Necessary pedantry: Human genetic engineering is not eugenics.

(Late-breaking epistemic status: I still stand behind the definitional claim in the title, but my attempt to draw connections between the definitional claim and the moral argument were not very coherent.  Also, many people reading this clearly think that “population” just means the sum of individuals, so I’ve clearly got more work to do in that area of the argument as well.)

I’ve recently noticed some advocates of human genetic engineering claim that eugenics is actually a good thing. I’m pretty sure the majority of these people are not in favor of of “eugenics” as the term has historically been used, and I think misusing the word in this way has bad consequences. The distinction I’m about to draw is often ignored in public debate, but it is both pragmatic and morally necessary.

It’s also accurate. Let’s take a look at

“The study of or belief in the possibility of improving the qualities of the human species or a human population.”

And Wikipedia:

“A set of beliefs and practices that aim to improve the genetic quality of a human population.”

And Merriam-Webster:

“The practice or advocacy of controlled selective breeding of human populations to improve the population‘s genetic composition.”

The crucial word in all these definitions is “population.” Eugenics is collectivist in purpose. If a parent uses genetic engineering, selective abortion, or other means to influence their child’s genes for the benefit of that individual child – whether by preventing diseases, increasing height or intelligence, et cetera – that is not an effort to improve the genetic quality of a population.

Some may see this as a distinction without a difference – after all, if most parents have the ability to choose their childrens’ genes, and most of them choose to select against the genes for cystic fibrosis, then the prevalence of cystic fibrosis genes in the population will decline. The aggregate effect of these individual choices might be very similar to the effect of a government-imposed eugenic policy aimed at removing cystic fibrosis from the gene pool.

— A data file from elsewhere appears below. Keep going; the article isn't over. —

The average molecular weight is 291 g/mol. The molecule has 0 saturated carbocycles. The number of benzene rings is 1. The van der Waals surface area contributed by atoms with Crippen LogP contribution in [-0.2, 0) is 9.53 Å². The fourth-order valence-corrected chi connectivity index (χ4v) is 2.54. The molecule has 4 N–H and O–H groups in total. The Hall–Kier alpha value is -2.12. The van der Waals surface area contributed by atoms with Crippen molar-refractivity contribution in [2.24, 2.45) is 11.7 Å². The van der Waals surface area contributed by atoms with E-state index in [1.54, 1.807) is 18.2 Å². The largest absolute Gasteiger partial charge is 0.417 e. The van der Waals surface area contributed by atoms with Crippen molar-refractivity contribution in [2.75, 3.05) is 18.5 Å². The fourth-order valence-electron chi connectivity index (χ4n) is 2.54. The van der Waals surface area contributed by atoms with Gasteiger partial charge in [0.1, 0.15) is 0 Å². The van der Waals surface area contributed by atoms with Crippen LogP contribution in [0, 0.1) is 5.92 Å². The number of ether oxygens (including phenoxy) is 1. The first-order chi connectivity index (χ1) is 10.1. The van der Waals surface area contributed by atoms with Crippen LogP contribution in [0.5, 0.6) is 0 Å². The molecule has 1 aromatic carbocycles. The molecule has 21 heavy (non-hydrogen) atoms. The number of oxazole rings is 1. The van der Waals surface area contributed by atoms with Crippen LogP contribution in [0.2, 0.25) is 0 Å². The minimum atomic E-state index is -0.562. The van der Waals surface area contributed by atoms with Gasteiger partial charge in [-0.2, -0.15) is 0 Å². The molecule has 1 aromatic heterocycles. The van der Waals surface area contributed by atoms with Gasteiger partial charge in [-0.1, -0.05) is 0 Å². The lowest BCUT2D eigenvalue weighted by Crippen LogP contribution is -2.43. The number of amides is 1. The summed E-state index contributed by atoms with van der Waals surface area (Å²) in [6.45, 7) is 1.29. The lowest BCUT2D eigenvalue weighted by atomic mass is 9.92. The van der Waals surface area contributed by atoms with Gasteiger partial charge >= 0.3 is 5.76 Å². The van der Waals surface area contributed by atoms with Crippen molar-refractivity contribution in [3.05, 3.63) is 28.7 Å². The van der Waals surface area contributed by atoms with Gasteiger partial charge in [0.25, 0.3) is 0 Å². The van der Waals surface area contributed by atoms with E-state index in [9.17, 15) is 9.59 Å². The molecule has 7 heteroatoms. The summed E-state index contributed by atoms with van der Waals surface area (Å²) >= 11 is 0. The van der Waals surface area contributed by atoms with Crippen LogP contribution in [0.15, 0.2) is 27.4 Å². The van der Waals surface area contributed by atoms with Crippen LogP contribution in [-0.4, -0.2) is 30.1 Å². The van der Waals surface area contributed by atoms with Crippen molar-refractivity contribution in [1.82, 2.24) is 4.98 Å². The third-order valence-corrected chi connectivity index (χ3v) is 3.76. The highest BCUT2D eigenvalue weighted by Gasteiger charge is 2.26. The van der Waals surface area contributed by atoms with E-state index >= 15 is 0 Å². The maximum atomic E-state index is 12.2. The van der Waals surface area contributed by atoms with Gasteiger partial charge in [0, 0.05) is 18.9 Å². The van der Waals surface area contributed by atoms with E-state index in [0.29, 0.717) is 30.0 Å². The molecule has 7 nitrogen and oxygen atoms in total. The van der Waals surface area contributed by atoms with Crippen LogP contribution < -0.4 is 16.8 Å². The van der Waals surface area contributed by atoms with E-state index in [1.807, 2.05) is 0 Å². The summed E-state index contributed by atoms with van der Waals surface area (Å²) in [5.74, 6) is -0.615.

But for a liberal democracy, the distinction between choice and coercion is fundamental. Indeed, any ethic that values “reproductive freedom” for individuals must, almost by necessity, permit individuals significant control over medical and reproductive choices that influence their childrens’ genes while forbidding the state from forcing those decisions.

This is not, mind you, a plea for unregulated freedom to genetically engineer one’s offspring.  Liberal democracies value individual choice, but they do not practice pure medical libertarianism; most doctors will not prescribe you heroin just because you ask for it.  But it is a request to stop equating voluntary, individual-level genetic engineering with eugenics, because the ethical issues involved are very different.  It’s especially a request that people who are in favor of human genetic engineering should stop conflating it with a very different set of policies that is associated with literal Nazis.

2 comments on “Necessary pedantry: Human genetic engineering is not eugenics.

  1. inhumandecency says:

    I don’t know if you can win the war on this specific terminology, but I appreciate you pointing out the huge difference between the phenomena being discussed. To be blunter about it, historically eugenics has referred to practices including forced abortion or lifelong sterilization for people with disabilities and people convicted of crimes. In the United States, in the 20th century. There’s just no comparison with voluntary medical practices elected by the individual and it seems outrageous to try to apply the same term to them.

    • inhumandecency says:

      (maybe when children who have been subject to extensive genetic modification start growing up they’ll have things to say about how “voluntary” these interventions are but they’re still drastically different from what’s been called eugenics in the past)

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